Raw materials weighed so as to satisfy the basic formulation were premixed for 20 minutes using a Henschel mixer (capacity: 200 liters, number of rotations: 500 rpm) maintained at room temperature in the same manner as in Example 1. The resulting premix was finely ground using a vibration ball mill (YAMT-20, a product of Yasukawa Shoji, frequency: 16 Hz, treating capacity: 50 kg/hr) with the material temperature being kept at 30° C. or less. The resulting ground material was melt-kneaded using an intermeshing co-rotating twin screw kneader (screw diameter D: 50 mm, kneader shaft length: 600 mm, length of melt-kneading section: 6D, number of screw rotations: 100 rpm, discharge amount: 15 kg/hr) without exposing the kneader inside to a reduced pressure. The discharged material from the kneader was passed through a thickness-controlling roll (sheeting roll) to obtain a sheet of 2 mm in thickness. The sheet was cooled and ground to obtain an epoxy resin composition.

In Table 1 are shown the evaluation results.

Comparative Example 5

Raw materials weighed so as to satisfy the basic formulation were premixed for 20 minutes using a Henschel mixer (capacity: 200 liters, number of rotations: 500 rpm) maintained at room temperature in the same manner as in Example 1. The resulting premix was melt-kneaded using an intermeshing co-rotating twin screw kneader (screw diameter D: 50 mm, kneader shaft length: 600 mm, length of melt-kneading section: 6D, number of screw rotations: 100 rpm, discharge amount: 15 kg/hr) with the kneader inside being kept at a reduced pressure of 60 mmHg (when normal pressure was 760 mmHg) by a vacuum pump. Then, the molten resin composition from the biaxial kneader was passed through a thickness-controlling roll (sheeting roll) to obtain a sheet of 2 mm in thickness. The sheet was cooled and ground to obtain an epoxy resin composition.

In Table 1 are shown the evaluation results.

Comparative Example 6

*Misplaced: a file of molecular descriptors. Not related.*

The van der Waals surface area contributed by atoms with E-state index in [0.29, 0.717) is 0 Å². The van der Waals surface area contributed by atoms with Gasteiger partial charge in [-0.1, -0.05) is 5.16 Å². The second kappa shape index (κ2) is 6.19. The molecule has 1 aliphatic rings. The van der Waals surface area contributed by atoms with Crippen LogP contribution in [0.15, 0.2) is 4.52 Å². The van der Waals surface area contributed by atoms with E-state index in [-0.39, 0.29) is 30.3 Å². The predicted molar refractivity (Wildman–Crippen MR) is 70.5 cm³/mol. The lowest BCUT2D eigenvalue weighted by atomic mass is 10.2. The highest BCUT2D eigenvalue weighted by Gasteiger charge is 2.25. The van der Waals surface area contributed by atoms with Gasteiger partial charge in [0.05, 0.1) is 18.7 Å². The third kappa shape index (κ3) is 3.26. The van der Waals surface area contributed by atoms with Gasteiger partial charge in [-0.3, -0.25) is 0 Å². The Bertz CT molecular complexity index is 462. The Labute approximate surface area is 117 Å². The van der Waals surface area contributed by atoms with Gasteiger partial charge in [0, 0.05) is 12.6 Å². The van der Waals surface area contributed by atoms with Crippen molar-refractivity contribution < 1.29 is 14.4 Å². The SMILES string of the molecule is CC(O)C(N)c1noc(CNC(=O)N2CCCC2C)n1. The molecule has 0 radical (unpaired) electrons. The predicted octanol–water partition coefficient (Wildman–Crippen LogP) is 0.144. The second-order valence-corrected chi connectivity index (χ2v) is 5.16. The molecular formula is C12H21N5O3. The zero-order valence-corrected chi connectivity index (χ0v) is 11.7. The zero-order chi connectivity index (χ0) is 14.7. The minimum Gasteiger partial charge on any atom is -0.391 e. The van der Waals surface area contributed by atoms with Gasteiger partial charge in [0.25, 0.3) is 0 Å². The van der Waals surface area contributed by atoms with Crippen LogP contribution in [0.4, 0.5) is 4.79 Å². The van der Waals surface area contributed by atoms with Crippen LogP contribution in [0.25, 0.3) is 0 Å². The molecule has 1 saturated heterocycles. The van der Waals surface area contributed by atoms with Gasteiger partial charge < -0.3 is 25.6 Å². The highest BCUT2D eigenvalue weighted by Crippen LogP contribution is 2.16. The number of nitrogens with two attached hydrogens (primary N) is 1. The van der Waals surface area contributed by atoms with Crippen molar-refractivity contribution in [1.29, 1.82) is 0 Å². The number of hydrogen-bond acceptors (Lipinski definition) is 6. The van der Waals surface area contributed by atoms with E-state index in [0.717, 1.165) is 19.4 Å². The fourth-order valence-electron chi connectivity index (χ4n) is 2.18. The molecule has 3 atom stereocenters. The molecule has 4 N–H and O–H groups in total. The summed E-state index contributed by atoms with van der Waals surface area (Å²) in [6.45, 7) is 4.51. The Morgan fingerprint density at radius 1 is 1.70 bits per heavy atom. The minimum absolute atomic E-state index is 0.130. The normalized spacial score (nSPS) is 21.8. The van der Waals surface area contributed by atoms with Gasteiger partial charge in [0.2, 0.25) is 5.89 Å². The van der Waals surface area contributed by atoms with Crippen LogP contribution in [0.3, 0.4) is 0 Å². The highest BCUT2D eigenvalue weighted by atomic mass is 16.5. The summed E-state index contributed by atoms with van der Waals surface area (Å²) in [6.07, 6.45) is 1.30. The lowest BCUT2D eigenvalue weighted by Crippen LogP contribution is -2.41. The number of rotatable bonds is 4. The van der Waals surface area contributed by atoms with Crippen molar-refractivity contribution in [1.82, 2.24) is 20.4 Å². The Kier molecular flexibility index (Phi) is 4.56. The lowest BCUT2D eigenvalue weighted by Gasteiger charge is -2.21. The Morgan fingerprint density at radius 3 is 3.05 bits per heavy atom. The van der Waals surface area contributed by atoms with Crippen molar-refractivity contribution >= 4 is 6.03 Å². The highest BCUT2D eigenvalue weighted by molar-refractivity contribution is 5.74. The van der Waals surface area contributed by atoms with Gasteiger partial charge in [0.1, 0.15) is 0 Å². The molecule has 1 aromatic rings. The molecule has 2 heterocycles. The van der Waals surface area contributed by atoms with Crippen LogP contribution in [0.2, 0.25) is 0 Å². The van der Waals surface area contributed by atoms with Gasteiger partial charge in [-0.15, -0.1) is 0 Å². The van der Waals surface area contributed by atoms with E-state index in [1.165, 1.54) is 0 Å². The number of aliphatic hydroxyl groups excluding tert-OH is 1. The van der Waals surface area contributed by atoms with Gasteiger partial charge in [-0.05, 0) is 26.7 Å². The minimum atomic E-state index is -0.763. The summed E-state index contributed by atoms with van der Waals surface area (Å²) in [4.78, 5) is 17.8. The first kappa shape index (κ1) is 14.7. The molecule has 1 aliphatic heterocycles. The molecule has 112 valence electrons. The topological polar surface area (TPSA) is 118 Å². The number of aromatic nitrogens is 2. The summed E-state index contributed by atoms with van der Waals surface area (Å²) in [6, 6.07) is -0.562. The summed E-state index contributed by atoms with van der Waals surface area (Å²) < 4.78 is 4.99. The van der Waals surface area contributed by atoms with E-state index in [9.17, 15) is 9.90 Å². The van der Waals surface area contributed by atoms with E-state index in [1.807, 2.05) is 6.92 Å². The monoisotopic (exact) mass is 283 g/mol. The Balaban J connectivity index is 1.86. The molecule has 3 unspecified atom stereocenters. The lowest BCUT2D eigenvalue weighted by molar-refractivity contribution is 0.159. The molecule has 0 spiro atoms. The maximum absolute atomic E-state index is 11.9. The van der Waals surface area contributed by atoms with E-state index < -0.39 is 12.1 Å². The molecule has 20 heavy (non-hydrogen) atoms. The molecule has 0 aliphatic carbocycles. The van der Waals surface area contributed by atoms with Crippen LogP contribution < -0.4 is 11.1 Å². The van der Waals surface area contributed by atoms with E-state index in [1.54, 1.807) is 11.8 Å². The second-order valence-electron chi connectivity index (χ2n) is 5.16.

Raw materials weighed so as to satisfy the basic formulation were premixed for 20 minutes using a Henschel mixer (capacity: 200 liters, number of rotations: 500 rpm) maintained at room temperature in the same manner as in Example 1. The resulting premix was melt-kneaded using a monoaxial kneader (screw diameter D: 46 mm, kneader shaft length: 500 mm, length of melt-kneading section: 7D, number of screw rotations: 200 rpm, discharge amount: 30 kg/hr). Then, the molten resin composition from the monoaxial kneader was passed through a facility (connected to the front end of the kneader) in which a box (called a cascade) and an extruder were integrated, with the facility inside being exposed to a reduced pressure (60 mmHg when normal pressure was 760 mmHg) by discharging air from the cascade using a vacuum pump. The discharged material from the extruder of the facility was passed through a thickness-controlling roll (sheeting roll) to obtain a sheet of 2 mm in thickness. The sheet was cooled and ground to obtain an epoxy resin composition.

In Table 1 are shown the evaluation results.

TABLE 1
Examples Comparative Examples
1 2 3 4 5 1 2 3 4 5 6
Grinder used after premixing (1) (2) (3) (4) (4) (5) (6)
(Note 1)
Kneader Kind Bi- Mono- Bi- Mono- Mono- Mono- Mono- Bi- Bi- Bi- Mono-
axial axial axial axial axial axial axial axial axial axial axial
Length of 6D 7D 6D 7D 7D 7D 7D 6D 6D 6D 7D
kneading section
Pressure reduction Yes Yes Yes Yes Yes No No No No Yes Yes